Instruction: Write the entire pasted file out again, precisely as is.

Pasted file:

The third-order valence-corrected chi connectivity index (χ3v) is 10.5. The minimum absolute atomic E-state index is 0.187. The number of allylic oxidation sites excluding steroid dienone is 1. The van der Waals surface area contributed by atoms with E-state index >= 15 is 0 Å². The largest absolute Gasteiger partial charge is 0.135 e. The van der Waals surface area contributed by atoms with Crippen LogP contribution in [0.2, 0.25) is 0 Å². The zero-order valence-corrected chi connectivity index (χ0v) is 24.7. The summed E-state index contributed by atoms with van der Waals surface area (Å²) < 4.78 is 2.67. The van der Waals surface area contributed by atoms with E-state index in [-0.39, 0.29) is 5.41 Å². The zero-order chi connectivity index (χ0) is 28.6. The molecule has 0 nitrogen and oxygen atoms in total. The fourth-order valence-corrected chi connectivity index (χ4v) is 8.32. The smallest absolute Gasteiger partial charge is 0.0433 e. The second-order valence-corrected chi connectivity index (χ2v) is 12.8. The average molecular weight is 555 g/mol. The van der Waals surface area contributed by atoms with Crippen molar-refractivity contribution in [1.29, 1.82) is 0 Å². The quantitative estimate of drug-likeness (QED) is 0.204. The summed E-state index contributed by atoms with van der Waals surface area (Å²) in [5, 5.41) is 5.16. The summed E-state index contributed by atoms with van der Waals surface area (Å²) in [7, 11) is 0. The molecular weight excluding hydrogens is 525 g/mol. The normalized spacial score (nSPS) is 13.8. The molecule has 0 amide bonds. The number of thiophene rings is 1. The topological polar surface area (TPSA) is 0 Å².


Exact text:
The third-order valence-corrected chi connectivity index (χ3v) is 10.5. The minimum absolute atomic E-state index is 0.187. The number of allylic oxidation sites excluding steroid dienone is 1. The van der Waals surface area contributed by atoms with E-state index >= 15 is 0 Å². The largest absolute Gasteiger partial charge is 0.135 e. The van der Waals surface area contributed by atoms with Crippen LogP contribution in [0.2, 0.25) is 0 Å². The zero-order valence-corrected chi connectivity index (χ0v) is 24.7. The summed E-state index contributed by atoms with van der Waals surface area (Å²) < 4.78 is 2.67. The van der Waals surface area contributed by atoms with E-state index in [-0.39, 0.29) is 5.41 Å². The zero-order chi connectivity index (χ0) is 28.6. The molecule has 0 nitrogen and oxygen atoms in total. The fourth-order valence-corrected chi connectivity index (χ4v) is 8.32. The smallest absolute Gasteiger partial charge is 0.0433 e. The second-order valence-corrected chi connectivity index (χ2v) is 12.8. The average molecular weight is 555 g/mol. The van der Waals surface area contributed by atoms with Crippen molar-refractivity contribution in [1.29, 1.82) is 0 Å². The quantitative estimate of drug-likeness (QED) is 0.204. The summed E-state index contributed by atoms with van der Waals surface area (Å²) in [5, 5.41) is 5.16. The summed E-state index contributed by atoms with van der Waals surface area (Å²) in [7, 11) is 0. The molecular weight excluding hydrogens is 525 g/mol. The normalized spacial score (nSPS) is 13.8. The molecule has 0 amide bonds. The number of thiophene rings is 1. The topological polar surface area (TPSA) is 0 Å².